The second reading from Paul’s Letter to the Galatians reminds us that we have been transformed by our Baptism.  He struggles to find the apt expression of what that transformation means and how complete it is.  We are baptized into Christ.  We have clothed ourselves in Christ.  Our basic identity has become our being children of God in Christ.  None of this is about us.  It is all about Christ living in us and our union with Christ.  All of the traditional lines of demarcation mean nothing.  The distinctions between Jew and Gentile, slave and free person, male and female, no longer have standing.  All are equal before the Lord and are one in Christ.  That is why the Second Vatican Council decreed that the Church in the modern world is the Body of Christ, the people of God, a people called to serve.  Again, hear Pope Francis.

Everything about us should convince the world that we live in the mystery of the Lord’s dying and rising.  Every Sunday when we gather for worship it is to celebrate Easter and enter again into the Pascal Mystery.  We gather as one body around the Table of the Word so that the living Word that is broken open for us might nourish us.  That Word is meant to transform us.  We are to live what we hear.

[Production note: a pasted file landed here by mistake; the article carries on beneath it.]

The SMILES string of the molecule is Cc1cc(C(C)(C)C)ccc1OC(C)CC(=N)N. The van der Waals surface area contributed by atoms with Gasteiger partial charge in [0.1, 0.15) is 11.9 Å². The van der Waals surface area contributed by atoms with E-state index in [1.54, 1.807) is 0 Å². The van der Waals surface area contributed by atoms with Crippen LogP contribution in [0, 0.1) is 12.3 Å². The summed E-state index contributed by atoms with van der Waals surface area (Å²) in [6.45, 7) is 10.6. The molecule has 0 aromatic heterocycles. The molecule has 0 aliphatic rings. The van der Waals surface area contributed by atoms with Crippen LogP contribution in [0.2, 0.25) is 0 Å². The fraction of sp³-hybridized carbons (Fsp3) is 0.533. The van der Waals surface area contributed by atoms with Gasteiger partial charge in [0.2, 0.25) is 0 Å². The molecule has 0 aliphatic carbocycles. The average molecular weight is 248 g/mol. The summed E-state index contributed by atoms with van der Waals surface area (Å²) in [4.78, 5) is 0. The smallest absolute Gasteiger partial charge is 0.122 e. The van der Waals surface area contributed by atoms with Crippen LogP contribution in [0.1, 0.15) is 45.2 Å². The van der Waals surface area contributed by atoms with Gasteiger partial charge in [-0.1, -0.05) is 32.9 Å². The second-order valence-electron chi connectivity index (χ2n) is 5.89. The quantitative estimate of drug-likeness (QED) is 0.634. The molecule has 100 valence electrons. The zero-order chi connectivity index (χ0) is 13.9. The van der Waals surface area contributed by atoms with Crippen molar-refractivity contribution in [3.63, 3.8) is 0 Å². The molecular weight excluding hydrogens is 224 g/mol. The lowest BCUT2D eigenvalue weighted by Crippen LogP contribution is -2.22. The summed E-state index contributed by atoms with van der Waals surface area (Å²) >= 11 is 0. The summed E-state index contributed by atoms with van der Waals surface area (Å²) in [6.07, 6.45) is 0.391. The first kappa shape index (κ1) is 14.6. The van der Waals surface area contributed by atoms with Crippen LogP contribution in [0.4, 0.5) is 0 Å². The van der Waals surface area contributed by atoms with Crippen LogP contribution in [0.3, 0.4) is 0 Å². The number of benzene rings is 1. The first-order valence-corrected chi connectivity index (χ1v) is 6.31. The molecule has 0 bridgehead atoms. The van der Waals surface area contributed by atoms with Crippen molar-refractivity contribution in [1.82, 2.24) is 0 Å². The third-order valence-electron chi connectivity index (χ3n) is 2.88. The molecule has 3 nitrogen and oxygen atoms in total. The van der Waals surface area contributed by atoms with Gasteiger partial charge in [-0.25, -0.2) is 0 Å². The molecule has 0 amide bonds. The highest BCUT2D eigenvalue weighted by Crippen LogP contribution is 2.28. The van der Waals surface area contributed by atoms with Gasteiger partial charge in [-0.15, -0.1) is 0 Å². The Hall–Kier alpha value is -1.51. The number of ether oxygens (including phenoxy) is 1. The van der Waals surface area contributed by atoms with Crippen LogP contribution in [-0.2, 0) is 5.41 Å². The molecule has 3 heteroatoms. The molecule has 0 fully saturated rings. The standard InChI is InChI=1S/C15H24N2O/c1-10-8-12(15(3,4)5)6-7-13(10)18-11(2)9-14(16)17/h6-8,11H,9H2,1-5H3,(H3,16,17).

We gather in Christ around the Table of the Bread to celebrate Eucharist and renew the Lord’s dying and rising.  The action of the church animated by the Spirit transforms the Bread and Wine into the Body and Blood of Christ.  And the Spirit overshadows us, calling us to full, active, and conscious participation in the Mystery and transforms us.  The Bread and Wine, blessed, broken, and distributed, nourish us.  And we are sent to live what we have heard and be what we have celebrated.

Taking up the cross everyday entails our being willing to embrace the troubled of the world, to feed the hungry, to clothe the naked, to visit those in hospital or in prison, forgive and reconcile with the estranged, and in short, pour ourselves out in service every day because that is what Jesus expects from those understand what kind of Messiah he is and what it means to be his disciples.

Now, the question remains.  Who do we say that Jesus is?  Remember, our actions will speak louder than any words we might utter.